Sport-utility-vehicle owners and conveyor-belt operators would like to know the same thing. When is the rubber they so depend upon going to rip apart?
Now, there's a new technique for testing the health of rubber in a tire, conveyor belt, seal, gasket, or other structure. The new test could help factories determine when to replace rubber parts in routine preventive maintenance, says Maria Forsyth of Monash University in Victoria, Australia. She described the procedure last month in Honolulu at the 2000 International Chemical Congress of Pacific Basin Societies.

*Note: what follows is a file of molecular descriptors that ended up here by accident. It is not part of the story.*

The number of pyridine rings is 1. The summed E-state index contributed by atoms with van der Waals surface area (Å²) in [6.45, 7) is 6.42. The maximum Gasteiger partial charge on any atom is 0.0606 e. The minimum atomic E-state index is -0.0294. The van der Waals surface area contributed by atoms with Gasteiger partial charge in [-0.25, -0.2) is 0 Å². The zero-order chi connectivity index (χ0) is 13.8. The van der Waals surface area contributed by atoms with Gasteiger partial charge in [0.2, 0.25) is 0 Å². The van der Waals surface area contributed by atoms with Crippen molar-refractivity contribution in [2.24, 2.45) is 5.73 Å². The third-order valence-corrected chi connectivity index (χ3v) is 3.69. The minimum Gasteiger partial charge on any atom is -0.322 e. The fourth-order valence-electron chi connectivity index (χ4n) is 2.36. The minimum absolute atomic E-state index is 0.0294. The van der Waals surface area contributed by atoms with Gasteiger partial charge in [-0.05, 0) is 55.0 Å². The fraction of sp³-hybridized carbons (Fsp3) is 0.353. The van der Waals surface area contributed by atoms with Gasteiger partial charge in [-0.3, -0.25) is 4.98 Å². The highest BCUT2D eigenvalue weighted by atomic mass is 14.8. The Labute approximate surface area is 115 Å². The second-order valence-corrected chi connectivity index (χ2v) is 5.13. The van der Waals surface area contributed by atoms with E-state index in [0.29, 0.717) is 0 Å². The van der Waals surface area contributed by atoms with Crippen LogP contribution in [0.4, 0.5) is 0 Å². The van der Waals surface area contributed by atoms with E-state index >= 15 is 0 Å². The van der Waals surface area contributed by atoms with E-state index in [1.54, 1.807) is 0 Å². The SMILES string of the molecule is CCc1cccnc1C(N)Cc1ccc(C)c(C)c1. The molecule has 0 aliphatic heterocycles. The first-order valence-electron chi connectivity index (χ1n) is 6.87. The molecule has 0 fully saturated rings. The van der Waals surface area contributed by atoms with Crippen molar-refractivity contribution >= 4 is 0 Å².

In widely used methods of analyzing rubber's condition, testers either visually inspect the material or remove a sample and mechanically measure its density, tear resistance, and other properties, says Forsyth. She and her colleagues conceived of a new technique while working with a mining company to determine the health of its conveyor belts.
Forsyth's group adapted nuclear magnetic resonance (NMR) techniq